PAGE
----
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Fashion: “for the people, by the people”

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I went to sunrise service on Easter morning. It was cold and clear, and some early birds were just beginning their morning songs. Quite a lovely gathering with 25 or 30 parishioners gathered to hear words of hope.

As I looked around the semi-circle of worshipers, I was struck by the casualness of our garb. Admittedly, it was sunrise in a cemetery, but there we were in winter jackets or heavy sweaters, jeans or tights, sneakers or hiking boots on our feet. 

My thoughts drifted back to the Easters of my youth when my mother would scrub us squeaky clean and dress my sister and me in the new outfits that my grandmother made for us. Our feet were shod in shiny patent leather Mary Janes and our heads were clamped fiercely with flower-bedecked headbands that always gave me a headache. With my brothers wearing jackets, ties and creased slacks, we were sent forth to do our parents credit by not squirming and fidgeting through a service we barely understood.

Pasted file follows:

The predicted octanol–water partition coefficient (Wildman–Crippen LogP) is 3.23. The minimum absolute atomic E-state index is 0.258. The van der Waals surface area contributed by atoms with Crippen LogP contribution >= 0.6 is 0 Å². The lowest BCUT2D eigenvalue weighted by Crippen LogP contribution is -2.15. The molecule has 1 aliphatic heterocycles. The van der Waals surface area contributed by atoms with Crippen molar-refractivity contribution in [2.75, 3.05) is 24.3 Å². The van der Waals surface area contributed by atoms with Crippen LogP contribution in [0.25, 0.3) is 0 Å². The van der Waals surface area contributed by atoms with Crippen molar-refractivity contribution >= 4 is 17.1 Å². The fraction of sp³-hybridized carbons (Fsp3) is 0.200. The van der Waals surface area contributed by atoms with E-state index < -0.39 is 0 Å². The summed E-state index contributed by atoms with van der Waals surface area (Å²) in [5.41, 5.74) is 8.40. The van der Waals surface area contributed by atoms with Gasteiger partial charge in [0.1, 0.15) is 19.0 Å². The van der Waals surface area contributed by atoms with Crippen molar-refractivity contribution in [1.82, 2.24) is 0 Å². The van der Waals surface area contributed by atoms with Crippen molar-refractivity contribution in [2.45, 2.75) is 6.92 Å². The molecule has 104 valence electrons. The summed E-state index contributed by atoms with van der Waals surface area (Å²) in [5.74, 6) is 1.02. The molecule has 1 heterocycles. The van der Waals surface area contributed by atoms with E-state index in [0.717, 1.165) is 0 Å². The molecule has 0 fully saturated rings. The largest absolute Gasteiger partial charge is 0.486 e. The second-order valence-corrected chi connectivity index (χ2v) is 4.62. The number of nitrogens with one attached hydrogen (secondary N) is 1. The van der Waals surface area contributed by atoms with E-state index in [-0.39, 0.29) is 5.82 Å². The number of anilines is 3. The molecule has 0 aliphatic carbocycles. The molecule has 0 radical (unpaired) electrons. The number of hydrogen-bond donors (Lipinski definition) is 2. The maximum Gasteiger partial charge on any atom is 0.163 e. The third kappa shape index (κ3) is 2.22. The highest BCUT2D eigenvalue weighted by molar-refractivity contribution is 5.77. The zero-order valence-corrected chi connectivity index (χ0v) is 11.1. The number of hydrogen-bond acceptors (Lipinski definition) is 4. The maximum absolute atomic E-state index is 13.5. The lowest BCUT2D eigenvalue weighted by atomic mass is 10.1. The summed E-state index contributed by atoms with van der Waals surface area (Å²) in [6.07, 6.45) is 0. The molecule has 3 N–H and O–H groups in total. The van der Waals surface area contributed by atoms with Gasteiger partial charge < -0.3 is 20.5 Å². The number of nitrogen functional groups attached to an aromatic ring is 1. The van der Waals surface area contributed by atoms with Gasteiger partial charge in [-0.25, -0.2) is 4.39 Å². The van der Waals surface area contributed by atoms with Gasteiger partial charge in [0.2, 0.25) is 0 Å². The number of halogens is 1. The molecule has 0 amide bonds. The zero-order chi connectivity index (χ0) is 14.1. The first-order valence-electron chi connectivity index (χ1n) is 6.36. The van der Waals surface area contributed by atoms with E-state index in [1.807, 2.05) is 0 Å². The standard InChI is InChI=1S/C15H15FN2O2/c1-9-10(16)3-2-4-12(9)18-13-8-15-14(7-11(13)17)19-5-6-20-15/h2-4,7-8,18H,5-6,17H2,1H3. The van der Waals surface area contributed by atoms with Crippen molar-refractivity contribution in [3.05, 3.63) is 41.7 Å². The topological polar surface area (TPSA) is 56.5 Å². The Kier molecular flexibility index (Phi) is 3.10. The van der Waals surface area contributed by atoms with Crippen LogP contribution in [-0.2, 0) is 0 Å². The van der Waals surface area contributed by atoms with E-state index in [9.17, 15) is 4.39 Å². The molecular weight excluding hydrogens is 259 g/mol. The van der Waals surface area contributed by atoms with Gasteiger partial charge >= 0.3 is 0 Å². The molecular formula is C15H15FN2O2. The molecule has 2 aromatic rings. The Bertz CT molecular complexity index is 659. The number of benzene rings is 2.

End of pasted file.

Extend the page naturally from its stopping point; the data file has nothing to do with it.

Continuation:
Getting dressed up for church, funerals, parties, even for the movies was the custom of the day. Women did not go downtown wearing slacks and men regularly wore button-down shirts, ties and suits as social and business attire. School codes required dresses for girls and shirts and slacks for boys. There was nary a t-shirt or ripped pair of jeans to be seen and we would have been sent home to change if we had appeared in them.

Now, I was a tomboy and I chafed at having to wear dresses. My grandmother’s fine sewing skills in making me beautiful dresses were unappreciated. Then, miracles of miracles, the ‘60s dawned and young people of my generation threw over the Dick and Jane sensibilities of the 1950s. Bell bottoms, bare feet and flowers in our hair! I was in heaven! 

I was also starting my long career as a regional journalist, working in a hometown office where the dress code was decidedly unpretentious. My first publisher, old-school Washington Post editor that he was, always showed up in jacket and tie, but he put few constraints on his young reporters. Neat, clean, productive and willing to work for pennies—those were his criteria!

But the world around us was still quite formal. Thus, I have been a little surprised in recent decades to see a steady relaxation of sartorial norms, especially in the realm of big business and broadcast journalism. In 1962, a visibly distraught Walter Cronkite announced President Kennedy’s assassination from his desk, sans jacket—shocking informality but somehow underscoring the urgency of the moment. Nevertheless, his shirt collar was buttoned down and his tie tightly knotted. Today, broadcast journalists appear in tee shirts and jackets with sneakers on their feet (albeit very expensive ones).